Down by the River

Along the Delaware, residents say NYC is to blame for recent devastating floods. They want action now.

Flood Watch: Meryl and Ken McGinley stand with their youngest daughter, Chelsea, on the porch of their riverfront home in Carpentersville.
Photo by Colin M. Lenton.

Heavy rains have a way of upsetting Meryl McGinley’s daughter.

As the precipitation slashes down, the 12-year-old, who experienced three floods during the course of eighteen months, relives the trauma of the family’s home filling with water, torrents rushing to the second floor.

“If the river rises even a foot, our daughter calls me at work in a panic,” McGinley says. The McGinley family lives on the Delaware River in Carpentersville, just south of I-78.

Like other residents on both sides of the Delaware, mainly from the Water Gap south to the Lambertville/New Hope area, the McGinleys are enraged about the floods that have threatened their lives and their homes three times in recent years.

Flood victims—and their insurers—say they know who is to blame for their troubles. They point across the state to New York City, which draws drinking water from three upstream reservoirs. The victims say New York City is obliged to leave extra capacity—or voids—in the reservoirs to take on more water during heavy rains. Big Apple officials claim the reservoirs need to be kept close to capacity at all times to satisfy New Yorkers’ needs.

Life on the river was calm for several decades until the floods of 2004, 2005, and 2006. According to published reports, the floods cost nine lives and $500 million in property damage in four states. Flood victims say the New York City reservoirs were all near capacity at the time of those devastating floods.

Bill Watras had just purchased his dream house near Harmony and had finished refurbishing it when the first flood hit. “Hurricane Ivan came and he brought lots of water quickly,” Watras recalls. “We had everything just moved in, and water reached light switches on the second floor.” Watras lost everything, but rebuilt—and was flooded out again six months later—this time water rose to the roof. He rebuilt yet again and was flooded out a third time one year later. He never did move into that dream house and has moved to Oxford.

Although the flooding crisis is new, the controversy dates to a 1931 Supreme Court ruling that the interests of each of the four river-basin states—Delaware, New Jersey, New York, and Pennsylvania—should be given equal consideration in the management of the shared waterway. The concept was reinforced by a 1954 Supreme Court decree signed by the four states and New York City officials. These rulings helped to establish some of the principles behind the river’s Flexible Flow Management Program, a temporary plan established in 2007. But to flood victims, the FFMP is a flawed plan that has been abused by New York, which is miscalculating its water needs, even hoarding water, the flood victims say.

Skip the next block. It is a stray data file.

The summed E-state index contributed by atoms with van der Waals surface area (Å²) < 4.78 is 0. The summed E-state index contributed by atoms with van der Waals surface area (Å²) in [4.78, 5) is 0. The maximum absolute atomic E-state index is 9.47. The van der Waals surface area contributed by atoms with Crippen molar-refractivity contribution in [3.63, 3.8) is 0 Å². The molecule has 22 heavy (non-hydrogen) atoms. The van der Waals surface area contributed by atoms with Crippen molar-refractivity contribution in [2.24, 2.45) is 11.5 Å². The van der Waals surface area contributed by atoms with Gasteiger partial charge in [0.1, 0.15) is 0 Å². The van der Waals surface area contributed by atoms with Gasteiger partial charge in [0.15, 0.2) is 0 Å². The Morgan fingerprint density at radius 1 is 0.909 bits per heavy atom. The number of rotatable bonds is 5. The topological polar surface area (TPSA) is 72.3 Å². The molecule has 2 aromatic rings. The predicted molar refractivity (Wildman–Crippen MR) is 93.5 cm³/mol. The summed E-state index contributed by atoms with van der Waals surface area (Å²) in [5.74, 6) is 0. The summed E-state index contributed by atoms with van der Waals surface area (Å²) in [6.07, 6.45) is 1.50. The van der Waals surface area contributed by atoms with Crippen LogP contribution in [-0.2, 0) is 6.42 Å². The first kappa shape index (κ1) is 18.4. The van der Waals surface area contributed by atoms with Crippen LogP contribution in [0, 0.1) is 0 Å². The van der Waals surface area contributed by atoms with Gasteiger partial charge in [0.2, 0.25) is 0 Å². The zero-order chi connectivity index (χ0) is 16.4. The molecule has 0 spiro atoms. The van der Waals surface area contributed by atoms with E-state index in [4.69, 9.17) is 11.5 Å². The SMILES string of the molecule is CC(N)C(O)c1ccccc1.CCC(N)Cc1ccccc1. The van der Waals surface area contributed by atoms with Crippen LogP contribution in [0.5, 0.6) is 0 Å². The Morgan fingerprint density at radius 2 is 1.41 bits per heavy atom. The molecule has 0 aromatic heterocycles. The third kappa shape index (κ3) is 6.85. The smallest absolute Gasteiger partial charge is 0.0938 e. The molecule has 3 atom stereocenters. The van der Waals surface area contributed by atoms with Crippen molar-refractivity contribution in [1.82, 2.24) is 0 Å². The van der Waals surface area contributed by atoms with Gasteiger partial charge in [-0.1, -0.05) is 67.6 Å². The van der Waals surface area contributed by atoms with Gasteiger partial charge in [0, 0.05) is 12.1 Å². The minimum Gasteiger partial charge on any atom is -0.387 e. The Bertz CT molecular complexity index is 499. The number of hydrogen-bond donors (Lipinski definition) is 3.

Management of the river is overseen by the Delaware River Basin Commission, a regulatory agency comprised of the governors of the four river-basin states and one federal government commissioner. To date, only Pennsylvania Governor Ed Rendell has publicly connected New York’s reservoirs with the flooding downstream.

Although Governor Jon Corzine has been mum on the issue, New Jersey flood victims see hope in a report issued last fall by the New Jersey Department of Environmental Protection. The Safe Yields Report concludes that New York City could live with reduced levels in the Cannonsville, Neversink, and Pepacton reservoirs. Experts say that would significantly reduce the chance of flooding.

Corzine’s office would not comment on the report, instead referring New Jersey Monthly to the DEP. Elaine Makatura, a DEP spokesperson, acknowledges that the report “indicates there are alternative ways to manage the operation of the reservoirs that can better meet the needs of stakeholders without shortchanging New York City’s water supply.”

So why isn’t the commission taking action based on the report? According to Lee Hartman, vice president of Friends of Upper Delaware River, “The decree parties didn’t look at it seriously and decided to remain status quo on FFMP.”

Hartman also serves as Delaware River Committee chairman for the Pennsylvania Council of Trout Unlimited, a fisheries organization. Fishermen are interested parties, since the FFMP affects the river’s flow and temperature and therefore the health of its fish population.

Fisheries groups have banded together with flood victims’ advocacy groups like the Delaware River Conservancy to pressure the Commission for change.